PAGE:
63 law enforcement officers from Kentucky began training classes Sunday at the Kentucky State Police Academy in Frankfort, Kentucky. According to a release, the intensive training program is designed for any current officers who want to become Kentucky State Troopers. The course, Cadet Class 95, is a condensed 12-week course for the current officers with two years of Kentucky Police Officer Professional Standards law enforcement experience. Officers also take a variety of physical fitness tests and running exercises within the first day of class. Officials say 41 of the 63 officers in the class are from different Kentucky police departments, 17 come from county sheriff's offices or departments, three are KSP Commercial Vehicle Enforcement officers, and two come from the Kentucky Department of Fish and Wildlife Resources. Combined, the 63 officers represent 28 different Kentucky police departments, 12 sheriff's offices, and two state agencies.
State Troopers give kids new bike helmets, footballs, basketballs
New Jersey State Police handed out bike helmets, footballs, basketballs, and car sets to area residents over the weekend, dispensing safety information along with hot dogs and cold drinks for the station’s annual “bike helmet giveaway.” The annual event, aimed primarily at kids and getting them to wear bike helmets, has turned into a community get-together – a chance for troopers and area folks to get to know one another. “We’re just trying to bless the community and get the message out about bike safety,” said Lt. Doug Pearson, Woodbine Station commander. “This is also a way to build a relationship between state police and the community.” Pearson and the troopers at the barracks pulled the event together with the help of sponsors, including Gentilini Ford, Acme Markets in Seaville, and Sea Isle Ice. This year, troopers were able to give away two new bicycles in a free raffle to the kids, as well as several large boxes of footballs, basketballs and soccer balls. Winning the two bicycles were Joseph Young and Nahjaye Wright. Wayne Shelton, a retired state trooper, and Sheriff’s Officer Erica Franco attended the event to help people correctly install the car seats that were also freely given to parents and caregivers. More than 50 people visited the station Saturday, May 20, choosing from a like number of helmets, as well as picking up sports equipment for their children. Pearson took the names and addresses of those who didn’t get a ball to drop one off at a later date for the young ones. On the lawn spreading out in front of the station, kids played with the footballs and rode their bikes on the wide sidewalk, while their parents had hot dogs and sodas with the state police. Two young women who had volunteered to help with the event are sisters, and both have backgrounds in education. Nicole Continisio is a counselor at Woodbine Elementary School. Her sister, Allie Baumgartner, teaches in Pleasantville. “This is a good way to bring the community together,” Pearson said.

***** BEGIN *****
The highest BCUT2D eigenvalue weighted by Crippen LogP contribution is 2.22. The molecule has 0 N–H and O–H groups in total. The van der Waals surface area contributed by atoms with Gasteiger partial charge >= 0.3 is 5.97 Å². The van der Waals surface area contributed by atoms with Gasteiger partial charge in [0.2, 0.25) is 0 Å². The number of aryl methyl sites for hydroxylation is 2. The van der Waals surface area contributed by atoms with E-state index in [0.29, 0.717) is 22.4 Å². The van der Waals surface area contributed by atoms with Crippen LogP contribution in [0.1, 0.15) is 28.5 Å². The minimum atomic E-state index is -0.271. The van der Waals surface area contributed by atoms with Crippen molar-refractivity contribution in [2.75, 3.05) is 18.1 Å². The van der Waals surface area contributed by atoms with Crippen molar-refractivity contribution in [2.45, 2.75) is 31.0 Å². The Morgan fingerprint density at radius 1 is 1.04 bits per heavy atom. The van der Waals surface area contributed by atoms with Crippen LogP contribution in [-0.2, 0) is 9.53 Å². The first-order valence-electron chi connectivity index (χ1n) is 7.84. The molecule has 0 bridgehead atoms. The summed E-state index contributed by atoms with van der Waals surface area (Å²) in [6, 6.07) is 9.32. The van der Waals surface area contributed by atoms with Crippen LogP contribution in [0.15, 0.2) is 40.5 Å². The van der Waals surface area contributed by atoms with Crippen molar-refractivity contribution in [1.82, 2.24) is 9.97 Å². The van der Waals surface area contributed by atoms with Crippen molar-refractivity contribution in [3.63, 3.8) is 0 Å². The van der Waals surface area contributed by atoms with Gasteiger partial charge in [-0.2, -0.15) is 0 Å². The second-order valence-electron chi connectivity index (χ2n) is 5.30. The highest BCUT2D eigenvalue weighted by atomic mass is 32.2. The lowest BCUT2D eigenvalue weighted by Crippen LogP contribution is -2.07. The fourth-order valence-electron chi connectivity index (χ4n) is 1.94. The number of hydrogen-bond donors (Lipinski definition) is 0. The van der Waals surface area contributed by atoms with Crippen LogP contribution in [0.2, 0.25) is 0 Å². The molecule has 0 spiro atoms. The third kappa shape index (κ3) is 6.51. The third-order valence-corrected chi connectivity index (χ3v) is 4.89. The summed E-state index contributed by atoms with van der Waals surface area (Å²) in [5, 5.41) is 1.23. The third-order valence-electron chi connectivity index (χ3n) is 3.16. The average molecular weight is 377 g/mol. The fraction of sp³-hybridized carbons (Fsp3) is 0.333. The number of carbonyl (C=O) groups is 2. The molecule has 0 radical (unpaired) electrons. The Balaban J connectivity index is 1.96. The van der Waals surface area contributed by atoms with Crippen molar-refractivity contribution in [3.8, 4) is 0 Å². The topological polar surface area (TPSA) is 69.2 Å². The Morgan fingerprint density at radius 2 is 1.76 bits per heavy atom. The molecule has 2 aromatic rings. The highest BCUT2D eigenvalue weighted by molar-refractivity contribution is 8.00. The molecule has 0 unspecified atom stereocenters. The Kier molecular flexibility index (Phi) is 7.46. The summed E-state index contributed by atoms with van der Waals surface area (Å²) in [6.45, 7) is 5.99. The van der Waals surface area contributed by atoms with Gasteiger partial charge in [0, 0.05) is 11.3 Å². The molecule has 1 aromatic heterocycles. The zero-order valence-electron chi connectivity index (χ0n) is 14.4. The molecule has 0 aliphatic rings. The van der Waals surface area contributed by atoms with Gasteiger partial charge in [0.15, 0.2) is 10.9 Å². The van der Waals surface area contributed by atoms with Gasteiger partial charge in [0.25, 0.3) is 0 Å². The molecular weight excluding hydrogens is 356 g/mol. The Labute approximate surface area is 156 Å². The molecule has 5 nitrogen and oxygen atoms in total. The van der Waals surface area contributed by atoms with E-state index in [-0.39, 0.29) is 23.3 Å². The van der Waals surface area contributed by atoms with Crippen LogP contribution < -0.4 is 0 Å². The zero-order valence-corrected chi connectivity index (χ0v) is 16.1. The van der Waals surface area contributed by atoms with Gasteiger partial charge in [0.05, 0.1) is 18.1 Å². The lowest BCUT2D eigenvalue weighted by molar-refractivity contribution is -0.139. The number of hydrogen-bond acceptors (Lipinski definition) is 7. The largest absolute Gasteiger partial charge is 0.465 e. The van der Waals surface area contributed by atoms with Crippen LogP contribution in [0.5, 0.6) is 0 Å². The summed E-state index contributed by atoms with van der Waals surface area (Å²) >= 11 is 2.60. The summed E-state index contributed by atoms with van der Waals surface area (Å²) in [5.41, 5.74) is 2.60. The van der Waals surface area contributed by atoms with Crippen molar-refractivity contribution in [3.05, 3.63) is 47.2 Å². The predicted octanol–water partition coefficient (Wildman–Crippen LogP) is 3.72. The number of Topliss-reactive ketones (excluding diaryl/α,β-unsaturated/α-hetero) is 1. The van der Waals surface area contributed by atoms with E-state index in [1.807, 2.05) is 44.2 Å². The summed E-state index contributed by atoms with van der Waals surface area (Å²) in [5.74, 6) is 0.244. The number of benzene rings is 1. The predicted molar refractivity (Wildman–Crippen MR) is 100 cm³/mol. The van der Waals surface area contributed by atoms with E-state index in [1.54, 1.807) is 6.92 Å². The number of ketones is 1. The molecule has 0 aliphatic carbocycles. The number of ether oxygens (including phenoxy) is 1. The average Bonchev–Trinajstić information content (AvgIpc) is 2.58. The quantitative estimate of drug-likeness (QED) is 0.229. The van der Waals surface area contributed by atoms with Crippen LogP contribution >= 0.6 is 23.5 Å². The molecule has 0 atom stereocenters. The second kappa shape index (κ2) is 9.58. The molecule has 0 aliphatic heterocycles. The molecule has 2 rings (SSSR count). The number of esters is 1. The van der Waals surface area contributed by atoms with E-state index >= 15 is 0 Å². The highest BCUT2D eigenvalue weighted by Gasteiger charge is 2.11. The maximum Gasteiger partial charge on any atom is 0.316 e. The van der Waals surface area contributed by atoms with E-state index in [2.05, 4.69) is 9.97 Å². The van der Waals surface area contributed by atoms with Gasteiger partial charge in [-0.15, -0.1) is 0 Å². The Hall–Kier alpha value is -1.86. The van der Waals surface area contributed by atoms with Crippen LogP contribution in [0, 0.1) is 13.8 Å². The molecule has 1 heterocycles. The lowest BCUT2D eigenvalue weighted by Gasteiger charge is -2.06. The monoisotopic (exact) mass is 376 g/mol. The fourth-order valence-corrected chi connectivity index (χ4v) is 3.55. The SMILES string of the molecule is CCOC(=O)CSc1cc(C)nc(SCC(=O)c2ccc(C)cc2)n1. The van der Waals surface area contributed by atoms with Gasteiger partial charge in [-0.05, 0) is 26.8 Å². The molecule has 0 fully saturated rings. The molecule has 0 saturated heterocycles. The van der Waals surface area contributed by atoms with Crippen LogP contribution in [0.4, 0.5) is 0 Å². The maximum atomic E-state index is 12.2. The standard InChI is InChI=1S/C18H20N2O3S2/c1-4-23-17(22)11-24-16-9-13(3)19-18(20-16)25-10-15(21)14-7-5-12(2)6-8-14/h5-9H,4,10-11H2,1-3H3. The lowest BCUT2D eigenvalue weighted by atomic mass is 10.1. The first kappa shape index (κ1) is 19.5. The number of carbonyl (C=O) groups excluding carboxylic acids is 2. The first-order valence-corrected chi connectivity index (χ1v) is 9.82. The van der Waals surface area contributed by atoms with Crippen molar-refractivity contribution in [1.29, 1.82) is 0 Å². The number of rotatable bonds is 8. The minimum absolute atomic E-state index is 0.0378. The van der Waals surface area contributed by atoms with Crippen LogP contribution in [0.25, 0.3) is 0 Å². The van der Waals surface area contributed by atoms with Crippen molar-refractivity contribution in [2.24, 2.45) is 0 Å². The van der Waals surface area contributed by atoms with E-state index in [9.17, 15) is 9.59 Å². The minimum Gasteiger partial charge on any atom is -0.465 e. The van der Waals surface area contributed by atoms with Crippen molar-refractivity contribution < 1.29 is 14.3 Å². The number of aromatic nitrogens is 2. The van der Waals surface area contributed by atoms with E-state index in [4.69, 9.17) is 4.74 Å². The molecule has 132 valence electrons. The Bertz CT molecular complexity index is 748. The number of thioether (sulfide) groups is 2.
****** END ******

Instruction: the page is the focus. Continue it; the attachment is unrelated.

135th Class graduates from Florida Highway Patrol Academy
Last Friday, 63 new state troopers graduated from the Florida Highway Patrol (FHP) Training Academy. The graduates join the more than 1,900 troopers who patrol the state’s roads and communities each day to protect and assist Florida residents and visitors. “These new troopers selflessly chose to take the oath to protect our state and put the safety and well-being of others above all else,” said DHSMV Executive Director Terry L. Rhodes. “I am grateful for their decision to serve, and am confident they will continue FHP’s 78-year legacy of courtesy, service and protection.” Members of the 135th basic recruit class went through 28 weeks of intense physical and classroom training covering topics such as law, firearms, defensive tactics, vehicle operations, human relations and first aid. While at the FHP Training Academy, recruits also participated in several community service activities, including blood drives and volunteering to help those living with developmental disabilities. “This graduating class represents the future of this agency. I commend them for their dedication and commitment, and I wish them well in their career with the patrol,” said Colonel Gene Spaulding, Director of the Florida Highway Patrol. “We are proud of our history, and we are pleased to have new troopers to carry on FHP’s commitment toward a safer Florida.” Florida Attorney General Pam Bondi, an ardent supporter of the FHP, delivered the keynote address during the graduation ceremony. “Thousands of people applied to be a part of the Florida Highway Patrol’s 135th Basic Recruit Class, but just 63 brave men and women made it through to graduation,” said Attorney General Pam Bondi. “I want to congratulate these new troopers and thank them for their willingness to serve and sacrifice to keep us safe.” Upon reporting to their duty stations, the new troopers will be placed with a certified Field Training Officer (FTO). Troopers will work in tandem with their FTOs for up to 12 weeks prior to being released to solo duty.